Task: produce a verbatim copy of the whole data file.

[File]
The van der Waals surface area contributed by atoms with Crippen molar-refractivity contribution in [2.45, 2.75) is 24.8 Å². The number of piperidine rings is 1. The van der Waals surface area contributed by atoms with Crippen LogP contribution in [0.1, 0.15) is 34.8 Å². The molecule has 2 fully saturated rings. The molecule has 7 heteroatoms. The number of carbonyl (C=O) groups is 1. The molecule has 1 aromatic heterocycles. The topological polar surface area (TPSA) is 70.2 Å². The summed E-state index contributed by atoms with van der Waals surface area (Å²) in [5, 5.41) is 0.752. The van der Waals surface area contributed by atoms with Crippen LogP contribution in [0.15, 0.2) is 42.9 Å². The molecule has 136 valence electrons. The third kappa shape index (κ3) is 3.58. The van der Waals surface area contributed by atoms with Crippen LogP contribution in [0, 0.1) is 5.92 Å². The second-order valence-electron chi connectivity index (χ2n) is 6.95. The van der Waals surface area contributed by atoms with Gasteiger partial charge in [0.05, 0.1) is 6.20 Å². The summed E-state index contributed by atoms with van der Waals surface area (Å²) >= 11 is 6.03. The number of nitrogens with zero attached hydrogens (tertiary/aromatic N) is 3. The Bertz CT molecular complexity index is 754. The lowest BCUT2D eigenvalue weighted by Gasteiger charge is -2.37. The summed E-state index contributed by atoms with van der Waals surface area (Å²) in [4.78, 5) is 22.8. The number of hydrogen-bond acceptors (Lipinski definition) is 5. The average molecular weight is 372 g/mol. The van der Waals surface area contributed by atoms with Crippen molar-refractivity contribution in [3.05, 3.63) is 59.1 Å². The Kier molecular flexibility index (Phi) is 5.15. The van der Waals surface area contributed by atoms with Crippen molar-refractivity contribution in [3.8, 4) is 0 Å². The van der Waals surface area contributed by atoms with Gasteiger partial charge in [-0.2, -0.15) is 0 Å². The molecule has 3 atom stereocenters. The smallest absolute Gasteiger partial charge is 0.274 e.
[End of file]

The van der Waals surface area contributed by atoms with Crippen molar-refractivity contribution in [2.45, 2.75) is 24.8 Å². The number of piperidine rings is 1. The van der Waals surface area contributed by atoms with Crippen LogP contribution in [0.1, 0.15) is 34.8 Å². The molecule has 2 fully saturated rings. The molecule has 7 heteroatoms. The number of carbonyl (C=O) groups is 1. The molecule has 1 aromatic heterocycles. The topological polar surface area (TPSA) is 70.2 Å². The summed E-state index contributed by atoms with van der Waals surface area (Å²) in [5, 5.41) is 0.752. The van der Waals surface area contributed by atoms with Crippen LogP contribution in [0.15, 0.2) is 42.9 Å². The molecule has 136 valence electrons. The third kappa shape index (κ3) is 3.58. The van der Waals surface area contributed by atoms with Crippen LogP contribution in [0, 0.1) is 5.92 Å². The second-order valence-electron chi connectivity index (χ2n) is 6.95. The van der Waals surface area contributed by atoms with Gasteiger partial charge in [0.05, 0.1) is 6.20 Å². The summed E-state index contributed by atoms with van der Waals surface area (Å²) >= 11 is 6.03. The number of nitrogens with zero attached hydrogens (tertiary/aromatic N) is 3. The Bertz CT molecular complexity index is 754. The lowest BCUT2D eigenvalue weighted by Gasteiger charge is -2.37. The summed E-state index contributed by atoms with van der Waals surface area (Å²) in [4.78, 5) is 22.8. The number of hydrogen-bond acceptors (Lipinski definition) is 5. The average molecular weight is 372 g/mol. The van der Waals surface area contributed by atoms with Crippen molar-refractivity contribution in [3.05, 3.63) is 59.1 Å². The Kier molecular flexibility index (Phi) is 5.15. The van der Waals surface area contributed by atoms with Crippen molar-refractivity contribution in [3.8, 4) is 0 Å². The van der Waals surface area contributed by atoms with Gasteiger partial charge in [-0.2, -0.15) is 0 Å². The molecule has 3 atom stereocenters. The smallest absolute Gasteiger partial charge is 0.274 e.